Safer nightlife is the objective of “Ask for Angela,” a code-phrase for patrons to alert bar staff that they need assistance getting out of a situation or away from a person making them uncomfortable or afraid. The program was established several years ago in the UK and is described here. Police in Arlington, Virginia have adopted it as part of the “Arlington Restaurant Initiative,” intended to “raise the standards of restaurants that serve alcohol” making the county “a safe destination for nightlife and entertainment.”

No answers from U.S. Park Police

November 18, 2018

This article reviews a year-old police shooting case just outside Washington, DC. The family of the deceased has gotten no information from the U.S. Park Police, who shot their son, or from the FBI, which took over the investigation. The Fairfax County police, who were on-scene, released their dashcam video two months after the shooting, frustrated by the lack of transparency in the federal investigation. The case illustrates the dramatic difference between local and federal law enforcement agencies in accountability to the public.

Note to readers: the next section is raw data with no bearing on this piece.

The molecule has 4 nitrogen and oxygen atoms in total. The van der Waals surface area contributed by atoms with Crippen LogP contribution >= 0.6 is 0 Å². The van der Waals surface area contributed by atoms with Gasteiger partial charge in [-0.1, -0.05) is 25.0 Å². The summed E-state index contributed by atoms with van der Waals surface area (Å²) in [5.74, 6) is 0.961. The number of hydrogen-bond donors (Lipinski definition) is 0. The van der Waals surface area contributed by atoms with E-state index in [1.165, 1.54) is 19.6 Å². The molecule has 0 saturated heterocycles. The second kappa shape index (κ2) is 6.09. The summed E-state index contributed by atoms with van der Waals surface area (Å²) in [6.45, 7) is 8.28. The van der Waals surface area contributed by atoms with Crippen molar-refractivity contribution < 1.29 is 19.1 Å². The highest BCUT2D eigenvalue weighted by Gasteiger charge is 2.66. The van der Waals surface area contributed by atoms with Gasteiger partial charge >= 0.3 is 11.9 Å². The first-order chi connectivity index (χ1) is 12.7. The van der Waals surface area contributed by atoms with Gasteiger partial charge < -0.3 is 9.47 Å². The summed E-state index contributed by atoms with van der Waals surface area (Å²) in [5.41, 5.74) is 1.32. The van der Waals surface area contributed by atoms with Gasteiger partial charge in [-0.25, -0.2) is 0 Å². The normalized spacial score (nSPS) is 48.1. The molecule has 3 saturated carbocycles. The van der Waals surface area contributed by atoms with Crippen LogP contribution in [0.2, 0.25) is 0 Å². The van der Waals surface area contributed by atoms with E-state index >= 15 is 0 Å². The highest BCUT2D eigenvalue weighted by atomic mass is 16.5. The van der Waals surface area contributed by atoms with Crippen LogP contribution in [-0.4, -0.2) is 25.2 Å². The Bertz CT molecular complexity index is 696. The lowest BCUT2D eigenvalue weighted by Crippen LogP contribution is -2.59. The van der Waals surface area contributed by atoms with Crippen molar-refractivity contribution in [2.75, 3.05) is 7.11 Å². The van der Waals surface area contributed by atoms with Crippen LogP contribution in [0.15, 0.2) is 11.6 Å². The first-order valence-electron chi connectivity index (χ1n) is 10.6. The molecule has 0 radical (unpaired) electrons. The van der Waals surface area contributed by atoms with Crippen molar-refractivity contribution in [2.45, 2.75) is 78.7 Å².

Missing fingerprints in Virginia

October 29, 2018

This article reports 750,000 fingerprints missing from Virginia’s criminal database of 11 million convictions since 2000 “including more than 300 murder convictions, 1,300 rape convictions and 4,600 felony assault convictions.” Reasons vary, including citation and release, amended charges, and personnel mistakenly assuming that other staff had completed the process. Holes in the database can affect background checks, gun purchases, sex offender registries, bail and sentencing determinations, and latent print searches in subsequent investigations.